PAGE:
Eggs and Hatchings
The Nesting Female
A nesting female devotes a lot of time and energy to finding the right spot for her nest chamber. As she digs, she blocks the tunnel behind her with loose soil. She tunnels until she finds exactly the right depth, temperature and humidity for the incubation of her eggs. Once satisfied, she digs out an underground nest chamber, and works the soil into a fine base usually about a foot below the surface. In total darkness she lays anywhere from one, to twenty or more eggs: the older, larger females are able to produce the most.
Laying and Hatching
Emaciated and exhausted, she digs her way back out through the blocked access tunnel, packing the soil behind her to seal in the nest chamber. Once back outside she packs more soil into the tunnel entrance, and rams it with her snout, all four legs pushing, to compact the earth as if it had never been dug. Then she scatters leaves all over the area, until the nest is completely disguised. Only when the nest is secure does she allow herself to feed again. As she frantically fills her starved body she remains close to the nest, making sure no other iguana tries to dig in the same area.
Meanwhile underground, the eggs are taking up moisture from the earth, and gradually filling out until they are tight and under slight pressure. The embryos develop at the mercy of the elements, taking 65 to 100 days or more to hatch depending on temperature. The eggs are vulnerable to flooding or unseasonable drought, but if they escape those, a high proportion usually hatches successfully.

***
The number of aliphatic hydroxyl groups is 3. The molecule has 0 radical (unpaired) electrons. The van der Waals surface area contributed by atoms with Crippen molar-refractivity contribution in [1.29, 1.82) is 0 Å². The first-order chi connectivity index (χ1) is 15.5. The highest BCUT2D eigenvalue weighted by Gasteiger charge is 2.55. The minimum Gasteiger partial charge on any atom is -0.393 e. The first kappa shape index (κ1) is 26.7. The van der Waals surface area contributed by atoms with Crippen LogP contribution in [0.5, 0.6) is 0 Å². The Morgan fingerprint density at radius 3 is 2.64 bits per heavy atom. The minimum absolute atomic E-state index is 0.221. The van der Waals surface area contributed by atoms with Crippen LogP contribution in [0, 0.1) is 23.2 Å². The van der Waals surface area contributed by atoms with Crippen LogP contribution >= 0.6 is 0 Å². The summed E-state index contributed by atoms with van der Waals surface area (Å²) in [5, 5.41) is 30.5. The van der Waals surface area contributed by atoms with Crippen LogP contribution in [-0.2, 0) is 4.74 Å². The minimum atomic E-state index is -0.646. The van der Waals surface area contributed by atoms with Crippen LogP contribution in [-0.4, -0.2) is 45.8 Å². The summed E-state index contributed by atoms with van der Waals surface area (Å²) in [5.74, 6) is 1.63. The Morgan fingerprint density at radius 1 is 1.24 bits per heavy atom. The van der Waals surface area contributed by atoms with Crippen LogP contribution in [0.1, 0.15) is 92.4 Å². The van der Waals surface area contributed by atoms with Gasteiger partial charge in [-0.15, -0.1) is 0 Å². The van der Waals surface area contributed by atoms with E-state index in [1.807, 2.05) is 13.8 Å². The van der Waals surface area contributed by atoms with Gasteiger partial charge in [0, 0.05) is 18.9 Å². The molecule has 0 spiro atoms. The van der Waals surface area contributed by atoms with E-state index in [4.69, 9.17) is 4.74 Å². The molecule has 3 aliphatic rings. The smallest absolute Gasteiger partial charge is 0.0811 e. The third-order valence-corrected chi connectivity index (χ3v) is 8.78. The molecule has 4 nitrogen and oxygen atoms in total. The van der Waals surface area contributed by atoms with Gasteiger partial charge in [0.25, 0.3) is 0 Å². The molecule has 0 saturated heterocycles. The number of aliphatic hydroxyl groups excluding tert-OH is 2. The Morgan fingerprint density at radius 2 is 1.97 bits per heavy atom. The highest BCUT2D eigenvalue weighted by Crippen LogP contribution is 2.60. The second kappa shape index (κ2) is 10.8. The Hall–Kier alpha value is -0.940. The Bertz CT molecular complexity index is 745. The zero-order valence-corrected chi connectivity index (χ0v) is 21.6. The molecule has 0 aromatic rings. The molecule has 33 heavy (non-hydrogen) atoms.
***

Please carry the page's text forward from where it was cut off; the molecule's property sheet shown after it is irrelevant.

The hatching iguanas have a microscopic “egg tooth” on the tip of their jaw, which they use to slash open the leathery egg shell. In a drawn-out process often taking more than12 hours, the first hatchlings uncurl themselves out of the eggs, and lie exhausted by the effort, waiting for the others to emerge. Each hatchling has the remains of their egg yolk inside their abdomen, and can live off it for weeks before needing to feed or drink.
Once all the eggs have hatched and the hatchlings have regained their strength, they start to dig their way out of the nest chamber. The old tunnel is now no easier to dig than the surrounding soil, so they usually stab straight for the surface. They dig out through a single exit tunnel, one behind another, pushing the excavated soil down from hatchling to hatchling while the whole group move upwards. As soon as they break out to the surface, they scatter for cover. From then on, each one is on its own, in a very dangerous world!